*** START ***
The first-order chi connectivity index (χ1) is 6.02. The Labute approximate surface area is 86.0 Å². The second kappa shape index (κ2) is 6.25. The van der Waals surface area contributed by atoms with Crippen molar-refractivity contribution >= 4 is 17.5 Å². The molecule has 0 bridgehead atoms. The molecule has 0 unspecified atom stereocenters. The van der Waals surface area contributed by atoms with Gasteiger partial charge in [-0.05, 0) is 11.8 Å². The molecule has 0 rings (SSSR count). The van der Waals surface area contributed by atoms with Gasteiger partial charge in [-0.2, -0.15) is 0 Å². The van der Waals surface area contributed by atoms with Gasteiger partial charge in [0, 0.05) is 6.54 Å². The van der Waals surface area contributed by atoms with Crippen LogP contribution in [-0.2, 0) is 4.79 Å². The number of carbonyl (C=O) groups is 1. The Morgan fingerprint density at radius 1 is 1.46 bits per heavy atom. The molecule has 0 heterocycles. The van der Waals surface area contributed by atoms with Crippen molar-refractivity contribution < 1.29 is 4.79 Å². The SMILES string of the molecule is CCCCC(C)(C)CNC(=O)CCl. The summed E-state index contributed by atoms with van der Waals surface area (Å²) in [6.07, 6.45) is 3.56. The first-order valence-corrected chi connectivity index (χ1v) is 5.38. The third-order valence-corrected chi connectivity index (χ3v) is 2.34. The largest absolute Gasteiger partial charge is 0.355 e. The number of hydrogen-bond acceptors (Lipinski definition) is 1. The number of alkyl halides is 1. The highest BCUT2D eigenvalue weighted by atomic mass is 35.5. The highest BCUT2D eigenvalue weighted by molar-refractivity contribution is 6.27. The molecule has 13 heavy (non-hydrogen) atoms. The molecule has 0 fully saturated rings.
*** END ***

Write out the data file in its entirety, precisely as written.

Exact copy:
The first-order chi connectivity index (χ1) is 6.02. The Labute approximate surface area is 86.0 Å². The second kappa shape index (κ2) is 6.25. The van der Waals surface area contributed by atoms with Crippen molar-refractivity contribution >= 4 is 17.5 Å². The molecule has 0 bridgehead atoms. The molecule has 0 unspecified atom stereocenters. The van der Waals surface area contributed by atoms with Gasteiger partial charge in [-0.05, 0) is 11.8 Å². The molecule has 0 rings (SSSR count). The van der Waals surface area contributed by atoms with Gasteiger partial charge in [-0.2, -0.15) is 0 Å². The van der Waals surface area contributed by atoms with Gasteiger partial charge in [0, 0.05) is 6.54 Å². The van der Waals surface area contributed by atoms with Crippen LogP contribution in [-0.2, 0) is 4.79 Å². The number of carbonyl (C=O) groups is 1. The Morgan fingerprint density at radius 1 is 1.46 bits per heavy atom. The molecule has 0 heterocycles. The van der Waals surface area contributed by atoms with Crippen molar-refractivity contribution < 1.29 is 4.79 Å². The SMILES string of the molecule is CCCCC(C)(C)CNC(=O)CCl. The summed E-state index contributed by atoms with van der Waals surface area (Å²) in [6.07, 6.45) is 3.56. The first-order valence-corrected chi connectivity index (χ1v) is 5.38. The third-order valence-corrected chi connectivity index (χ3v) is 2.34. The largest absolute Gasteiger partial charge is 0.355 e. The number of hydrogen-bond acceptors (Lipinski definition) is 1. The number of alkyl halides is 1. The highest BCUT2D eigenvalue weighted by atomic mass is 35.5. The highest BCUT2D eigenvalue weighted by molar-refractivity contribution is 6.27. The molecule has 13 heavy (non-hydrogen) atoms. The molecule has 0 fully saturated rings.